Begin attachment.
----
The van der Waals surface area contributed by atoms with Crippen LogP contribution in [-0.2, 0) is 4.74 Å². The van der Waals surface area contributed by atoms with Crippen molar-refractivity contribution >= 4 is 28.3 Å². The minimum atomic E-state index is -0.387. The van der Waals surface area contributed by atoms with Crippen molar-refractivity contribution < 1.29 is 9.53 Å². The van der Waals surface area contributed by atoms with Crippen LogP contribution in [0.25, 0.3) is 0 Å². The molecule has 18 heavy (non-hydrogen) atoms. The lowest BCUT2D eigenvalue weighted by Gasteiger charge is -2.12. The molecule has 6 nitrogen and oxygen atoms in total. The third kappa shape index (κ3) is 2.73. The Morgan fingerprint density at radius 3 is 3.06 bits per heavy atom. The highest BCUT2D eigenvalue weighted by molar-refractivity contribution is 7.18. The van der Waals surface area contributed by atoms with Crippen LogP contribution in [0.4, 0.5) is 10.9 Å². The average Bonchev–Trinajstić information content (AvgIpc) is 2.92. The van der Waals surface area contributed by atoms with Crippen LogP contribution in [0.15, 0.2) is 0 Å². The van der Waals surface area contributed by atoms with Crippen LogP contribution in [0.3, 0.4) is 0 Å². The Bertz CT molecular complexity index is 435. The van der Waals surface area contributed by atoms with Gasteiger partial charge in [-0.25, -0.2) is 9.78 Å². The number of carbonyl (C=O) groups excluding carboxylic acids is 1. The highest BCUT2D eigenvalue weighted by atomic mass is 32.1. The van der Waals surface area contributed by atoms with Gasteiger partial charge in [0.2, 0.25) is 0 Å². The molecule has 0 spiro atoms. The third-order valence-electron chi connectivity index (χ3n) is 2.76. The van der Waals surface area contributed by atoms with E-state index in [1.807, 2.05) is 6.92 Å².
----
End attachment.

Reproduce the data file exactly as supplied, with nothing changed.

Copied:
The van der Waals surface area contributed by atoms with Crippen LogP contribution in [-0.2, 0) is 4.74 Å². The van der Waals surface area contributed by atoms with Crippen molar-refractivity contribution >= 4 is 28.3 Å². The minimum atomic E-state index is -0.387. The van der Waals surface area contributed by atoms with Crippen molar-refractivity contribution < 1.29 is 9.53 Å². The van der Waals surface area contributed by atoms with Crippen LogP contribution in [0.25, 0.3) is 0 Å². The molecule has 18 heavy (non-hydrogen) atoms. The lowest BCUT2D eigenvalue weighted by Gasteiger charge is -2.12. The molecule has 6 nitrogen and oxygen atoms in total. The third kappa shape index (κ3) is 2.73. The Morgan fingerprint density at radius 3 is 3.06 bits per heavy atom. The highest BCUT2D eigenvalue weighted by molar-refractivity contribution is 7.18. The van der Waals surface area contributed by atoms with Crippen LogP contribution in [0.4, 0.5) is 10.9 Å². The average Bonchev–Trinajstić information content (AvgIpc) is 2.92. The van der Waals surface area contributed by atoms with Crippen LogP contribution in [0.15, 0.2) is 0 Å². The van der Waals surface area contributed by atoms with Crippen LogP contribution in [0.3, 0.4) is 0 Å². The Bertz CT molecular complexity index is 435. The van der Waals surface area contributed by atoms with Gasteiger partial charge in [-0.25, -0.2) is 9.78 Å². The number of carbonyl (C=O) groups excluding carboxylic acids is 1. The highest BCUT2D eigenvalue weighted by atomic mass is 32.1. The van der Waals surface area contributed by atoms with Gasteiger partial charge in [0.2, 0.25) is 0 Å². The molecule has 0 spiro atoms. The third-order valence-electron chi connectivity index (χ3n) is 2.76. The van der Waals surface area contributed by atoms with E-state index in [1.807, 2.05) is 6.92 Å².